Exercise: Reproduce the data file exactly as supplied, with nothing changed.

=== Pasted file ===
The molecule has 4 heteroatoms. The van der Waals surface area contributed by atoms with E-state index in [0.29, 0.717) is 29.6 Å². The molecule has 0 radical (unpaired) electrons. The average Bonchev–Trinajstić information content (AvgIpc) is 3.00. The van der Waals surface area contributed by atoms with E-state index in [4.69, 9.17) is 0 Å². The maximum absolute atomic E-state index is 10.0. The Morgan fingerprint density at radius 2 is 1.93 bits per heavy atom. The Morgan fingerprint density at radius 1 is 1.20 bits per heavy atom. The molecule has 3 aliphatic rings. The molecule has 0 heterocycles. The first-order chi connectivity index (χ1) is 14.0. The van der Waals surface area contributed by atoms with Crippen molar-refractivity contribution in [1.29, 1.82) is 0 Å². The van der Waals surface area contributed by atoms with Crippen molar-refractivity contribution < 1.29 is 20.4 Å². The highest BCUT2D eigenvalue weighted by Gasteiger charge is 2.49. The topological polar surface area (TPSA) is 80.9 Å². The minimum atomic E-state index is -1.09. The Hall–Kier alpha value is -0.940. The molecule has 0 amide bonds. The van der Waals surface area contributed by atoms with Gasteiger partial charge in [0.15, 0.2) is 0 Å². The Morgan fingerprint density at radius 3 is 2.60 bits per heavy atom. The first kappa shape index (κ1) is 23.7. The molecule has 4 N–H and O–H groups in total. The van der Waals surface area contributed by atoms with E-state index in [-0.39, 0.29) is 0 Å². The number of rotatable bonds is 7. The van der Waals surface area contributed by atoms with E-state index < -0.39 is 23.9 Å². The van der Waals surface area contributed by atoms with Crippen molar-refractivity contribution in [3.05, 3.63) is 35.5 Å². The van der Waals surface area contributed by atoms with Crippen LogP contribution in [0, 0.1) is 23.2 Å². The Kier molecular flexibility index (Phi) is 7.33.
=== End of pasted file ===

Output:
The molecule has 4 heteroatoms. The van der Waals surface area contributed by atoms with E-state index in [0.29, 0.717) is 29.6 Å². The molecule has 0 radical (unpaired) electrons. The average Bonchev–Trinajstić information content (AvgIpc) is 3.00. The van der Waals surface area contributed by atoms with E-state index in [4.69, 9.17) is 0 Å². The maximum absolute atomic E-state index is 10.0. The Morgan fingerprint density at radius 2 is 1.93 bits per heavy atom. The Morgan fingerprint density at radius 1 is 1.20 bits per heavy atom. The molecule has 3 aliphatic rings. The molecule has 0 heterocycles. The first-order chi connectivity index (χ1) is 14.0. The van der Waals surface area contributed by atoms with Crippen molar-refractivity contribution in [1.29, 1.82) is 0 Å². The van der Waals surface area contributed by atoms with Crippen molar-refractivity contribution < 1.29 is 20.4 Å². The highest BCUT2D eigenvalue weighted by Gasteiger charge is 2.49. The topological polar surface area (TPSA) is 80.9 Å². The minimum atomic E-state index is -1.09. The Hall–Kier alpha value is -0.940. The molecule has 0 amide bonds. The van der Waals surface area contributed by atoms with Gasteiger partial charge in [0.15, 0.2) is 0 Å². The Morgan fingerprint density at radius 3 is 2.60 bits per heavy atom. The first kappa shape index (κ1) is 23.7. The molecule has 4 N–H and O–H groups in total. The van der Waals surface area contributed by atoms with E-state index in [-0.39, 0.29) is 0 Å². The number of rotatable bonds is 7. The van der Waals surface area contributed by atoms with E-state index < -0.39 is 23.9 Å². The van der Waals surface area contributed by atoms with Crippen molar-refractivity contribution in [3.05, 3.63) is 35.5 Å². The van der Waals surface area contributed by atoms with Crippen LogP contribution in [0, 0.1) is 23.2 Å². The Kier molecular flexibility index (Phi) is 7.33.